Through bargaining we achieve change one hospital or group of hospitals at a time. This is well and good. But some of our goals are broader than individual employers and even may be outside of the realm of bargaining. We can’t negotiate a single payer health system and statewide staffing ratios one hospital at a time; sweeping changes like these can only be achieved through legislation. This is why nurses must use the power of our voices in the political arena.
We clearly don’t have the billions of dollars that the Koch brothers use to sway influence in Washington and state houses (see page 9). But as union members, we have tools that if used to their full potential can be even more powerful: our voices and our votes. Learning to use them to greatest impact is the challenge we face in this post-Citizens United era of mounting spending by those who would use their checkbooks to try to circumvent the democratic process.
Nurses talk. People listen.
As nurses, we have another key advantage. Americans perennially name nurses as the most trusted profession (e.g. Dec. 2014 Gallop Poll: honesty and ethical standards of nurses were rated as “high” or “very high” by 80% of Americans vs. 46% for clergy and 17% for business executives). In fact, nurses are more trusted and respected than any other single profession. But if we don’t speak, our message is drowned out by others with less public trust.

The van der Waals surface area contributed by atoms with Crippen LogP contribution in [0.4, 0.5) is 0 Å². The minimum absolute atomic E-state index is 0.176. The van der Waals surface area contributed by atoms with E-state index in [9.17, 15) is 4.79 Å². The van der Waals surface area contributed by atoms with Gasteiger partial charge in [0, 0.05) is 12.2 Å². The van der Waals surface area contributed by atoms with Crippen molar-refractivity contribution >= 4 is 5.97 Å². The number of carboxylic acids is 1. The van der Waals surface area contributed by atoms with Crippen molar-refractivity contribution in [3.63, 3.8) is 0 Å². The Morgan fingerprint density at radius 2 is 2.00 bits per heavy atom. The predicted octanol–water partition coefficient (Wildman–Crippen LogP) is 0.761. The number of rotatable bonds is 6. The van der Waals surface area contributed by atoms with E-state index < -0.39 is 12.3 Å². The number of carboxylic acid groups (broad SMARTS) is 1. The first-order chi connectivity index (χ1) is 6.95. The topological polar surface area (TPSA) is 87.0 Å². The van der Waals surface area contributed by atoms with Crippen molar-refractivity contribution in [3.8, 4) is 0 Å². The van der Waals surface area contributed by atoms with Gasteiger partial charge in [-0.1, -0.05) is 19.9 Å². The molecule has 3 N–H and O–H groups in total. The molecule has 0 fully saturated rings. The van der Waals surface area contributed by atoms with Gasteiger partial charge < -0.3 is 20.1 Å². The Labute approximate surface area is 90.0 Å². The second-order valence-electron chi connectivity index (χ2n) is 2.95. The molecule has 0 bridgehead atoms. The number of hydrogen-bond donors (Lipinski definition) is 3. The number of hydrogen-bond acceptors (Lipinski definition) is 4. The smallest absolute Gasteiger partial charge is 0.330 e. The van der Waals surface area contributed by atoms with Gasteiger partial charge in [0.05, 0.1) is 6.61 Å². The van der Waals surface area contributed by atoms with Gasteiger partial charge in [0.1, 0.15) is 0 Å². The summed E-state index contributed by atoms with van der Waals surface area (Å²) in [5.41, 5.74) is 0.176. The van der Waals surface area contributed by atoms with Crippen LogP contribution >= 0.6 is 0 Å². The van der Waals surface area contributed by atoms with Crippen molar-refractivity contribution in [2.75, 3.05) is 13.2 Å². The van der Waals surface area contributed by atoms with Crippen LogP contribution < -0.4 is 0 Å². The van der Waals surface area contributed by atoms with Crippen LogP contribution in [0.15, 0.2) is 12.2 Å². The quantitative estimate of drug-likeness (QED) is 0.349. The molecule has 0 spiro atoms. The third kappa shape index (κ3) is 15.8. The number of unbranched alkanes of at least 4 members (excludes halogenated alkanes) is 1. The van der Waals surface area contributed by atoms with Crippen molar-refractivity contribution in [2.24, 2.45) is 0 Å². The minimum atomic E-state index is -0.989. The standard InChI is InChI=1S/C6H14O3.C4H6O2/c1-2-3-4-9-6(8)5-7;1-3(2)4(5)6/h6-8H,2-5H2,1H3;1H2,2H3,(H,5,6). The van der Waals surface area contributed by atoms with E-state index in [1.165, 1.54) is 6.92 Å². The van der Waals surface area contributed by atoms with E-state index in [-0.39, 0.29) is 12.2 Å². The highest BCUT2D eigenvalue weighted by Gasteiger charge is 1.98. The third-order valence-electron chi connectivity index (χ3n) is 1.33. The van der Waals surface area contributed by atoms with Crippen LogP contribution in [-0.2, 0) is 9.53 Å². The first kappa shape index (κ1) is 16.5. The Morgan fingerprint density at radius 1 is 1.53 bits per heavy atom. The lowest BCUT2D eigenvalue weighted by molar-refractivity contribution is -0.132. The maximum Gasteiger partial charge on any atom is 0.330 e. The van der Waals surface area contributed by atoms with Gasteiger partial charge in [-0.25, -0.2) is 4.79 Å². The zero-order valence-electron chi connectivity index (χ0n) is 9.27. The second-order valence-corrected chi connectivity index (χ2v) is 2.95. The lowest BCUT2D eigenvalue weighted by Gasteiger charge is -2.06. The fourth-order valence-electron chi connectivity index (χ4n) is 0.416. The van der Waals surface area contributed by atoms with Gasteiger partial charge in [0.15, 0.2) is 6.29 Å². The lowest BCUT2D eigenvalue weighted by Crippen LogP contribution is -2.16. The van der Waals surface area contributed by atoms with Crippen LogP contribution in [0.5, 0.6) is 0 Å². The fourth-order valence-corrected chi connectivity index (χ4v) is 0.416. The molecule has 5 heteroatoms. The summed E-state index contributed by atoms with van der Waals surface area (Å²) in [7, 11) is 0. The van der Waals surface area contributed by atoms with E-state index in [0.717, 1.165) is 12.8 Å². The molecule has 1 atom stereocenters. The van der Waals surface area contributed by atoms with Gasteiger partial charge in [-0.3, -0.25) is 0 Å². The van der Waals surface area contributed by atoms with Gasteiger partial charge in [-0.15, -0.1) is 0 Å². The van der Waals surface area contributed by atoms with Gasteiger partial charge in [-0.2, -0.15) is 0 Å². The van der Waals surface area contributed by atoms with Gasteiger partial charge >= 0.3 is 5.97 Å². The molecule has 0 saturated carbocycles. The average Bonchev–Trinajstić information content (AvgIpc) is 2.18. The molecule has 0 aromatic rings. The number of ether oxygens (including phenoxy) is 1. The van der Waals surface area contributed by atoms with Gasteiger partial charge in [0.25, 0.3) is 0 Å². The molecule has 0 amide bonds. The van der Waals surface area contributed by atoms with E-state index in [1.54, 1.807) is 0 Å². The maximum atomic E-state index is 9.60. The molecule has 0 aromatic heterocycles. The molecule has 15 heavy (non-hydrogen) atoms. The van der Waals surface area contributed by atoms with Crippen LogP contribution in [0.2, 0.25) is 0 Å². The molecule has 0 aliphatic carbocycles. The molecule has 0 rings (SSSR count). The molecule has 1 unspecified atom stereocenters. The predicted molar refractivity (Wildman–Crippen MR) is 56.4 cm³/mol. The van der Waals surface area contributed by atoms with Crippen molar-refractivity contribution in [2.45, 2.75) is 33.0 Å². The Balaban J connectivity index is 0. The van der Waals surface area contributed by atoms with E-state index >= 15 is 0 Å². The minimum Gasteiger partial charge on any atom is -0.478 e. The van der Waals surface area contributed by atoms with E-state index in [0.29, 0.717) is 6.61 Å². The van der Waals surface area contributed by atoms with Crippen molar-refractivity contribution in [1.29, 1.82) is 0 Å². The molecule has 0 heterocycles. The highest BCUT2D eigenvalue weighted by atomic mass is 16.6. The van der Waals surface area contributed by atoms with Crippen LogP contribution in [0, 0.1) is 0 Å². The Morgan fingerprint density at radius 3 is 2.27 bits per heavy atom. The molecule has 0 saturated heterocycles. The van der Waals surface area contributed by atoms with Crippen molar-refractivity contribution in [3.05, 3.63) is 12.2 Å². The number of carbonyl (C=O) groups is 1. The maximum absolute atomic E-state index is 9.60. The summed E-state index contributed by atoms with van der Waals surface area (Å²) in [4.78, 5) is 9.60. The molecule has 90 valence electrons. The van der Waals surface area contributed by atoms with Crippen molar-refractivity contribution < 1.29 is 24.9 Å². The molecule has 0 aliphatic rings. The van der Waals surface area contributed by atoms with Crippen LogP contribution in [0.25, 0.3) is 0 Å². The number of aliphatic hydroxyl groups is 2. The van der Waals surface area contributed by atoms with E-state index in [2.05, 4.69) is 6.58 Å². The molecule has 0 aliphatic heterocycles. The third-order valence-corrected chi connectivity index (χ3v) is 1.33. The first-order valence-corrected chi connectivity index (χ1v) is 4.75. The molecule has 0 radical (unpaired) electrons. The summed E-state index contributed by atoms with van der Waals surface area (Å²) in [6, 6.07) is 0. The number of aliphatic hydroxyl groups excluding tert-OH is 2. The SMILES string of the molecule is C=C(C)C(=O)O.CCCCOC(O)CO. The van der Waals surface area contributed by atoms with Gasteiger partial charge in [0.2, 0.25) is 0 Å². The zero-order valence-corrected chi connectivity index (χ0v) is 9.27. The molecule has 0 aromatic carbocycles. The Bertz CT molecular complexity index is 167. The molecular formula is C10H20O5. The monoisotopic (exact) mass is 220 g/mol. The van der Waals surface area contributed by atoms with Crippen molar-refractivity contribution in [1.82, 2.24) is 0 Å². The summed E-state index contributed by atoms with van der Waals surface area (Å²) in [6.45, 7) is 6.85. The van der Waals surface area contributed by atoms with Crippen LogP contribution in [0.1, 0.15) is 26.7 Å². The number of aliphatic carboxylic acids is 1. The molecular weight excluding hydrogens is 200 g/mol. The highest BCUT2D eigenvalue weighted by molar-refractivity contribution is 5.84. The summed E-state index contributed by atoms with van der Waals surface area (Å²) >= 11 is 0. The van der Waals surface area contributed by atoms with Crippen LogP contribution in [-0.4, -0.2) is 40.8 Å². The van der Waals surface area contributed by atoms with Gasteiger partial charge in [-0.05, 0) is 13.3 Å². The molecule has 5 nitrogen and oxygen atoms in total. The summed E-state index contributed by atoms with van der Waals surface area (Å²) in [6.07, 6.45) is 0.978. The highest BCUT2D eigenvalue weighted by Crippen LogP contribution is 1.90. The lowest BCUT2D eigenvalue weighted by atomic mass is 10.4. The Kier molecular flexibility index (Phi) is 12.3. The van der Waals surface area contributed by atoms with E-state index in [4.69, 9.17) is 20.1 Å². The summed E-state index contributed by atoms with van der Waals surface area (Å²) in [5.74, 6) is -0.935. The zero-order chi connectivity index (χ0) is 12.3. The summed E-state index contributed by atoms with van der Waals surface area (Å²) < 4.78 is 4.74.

NYSNA’s 2015-2016 NYS budget and legislative priorities include achieving a single payer health care payment system, implementing statewide safe staffing standards, keeping Wall Street out of our hospitals, strengthening New York’s Certificate of Need process, and ensuring professional and community input into decisions on DSRIP (Delivery System Reform Incentive Payment program). These stand in sharp contrast to the agenda espoused by corporate interests. How can we expect to achieve a universal single payer system when there are forces with huge financial backing still trying to dismantle the ACA? The fact that the ACA has brought health care access to millions of Americans (and is making plenty of insurance companies rich) doesn’t mean a thing to ideologues like David and Charles Koch.
How do we win in this environment? We keep bargaining quality standards into our contracts while we use our political power to seek statewide and national changes that benefit all patients and protect our profession. We can’t compete with corporately funded Political Action Committees, but we fight for what we believe in from a position of strength: our voices. When nurses talk, people listen.
How we win
So do your part: participate in lobby day; speak up and share your stories; and educate your family, friends and neighbors on the issues and make sure they vote.
Get on board the bus to Albany on April 21.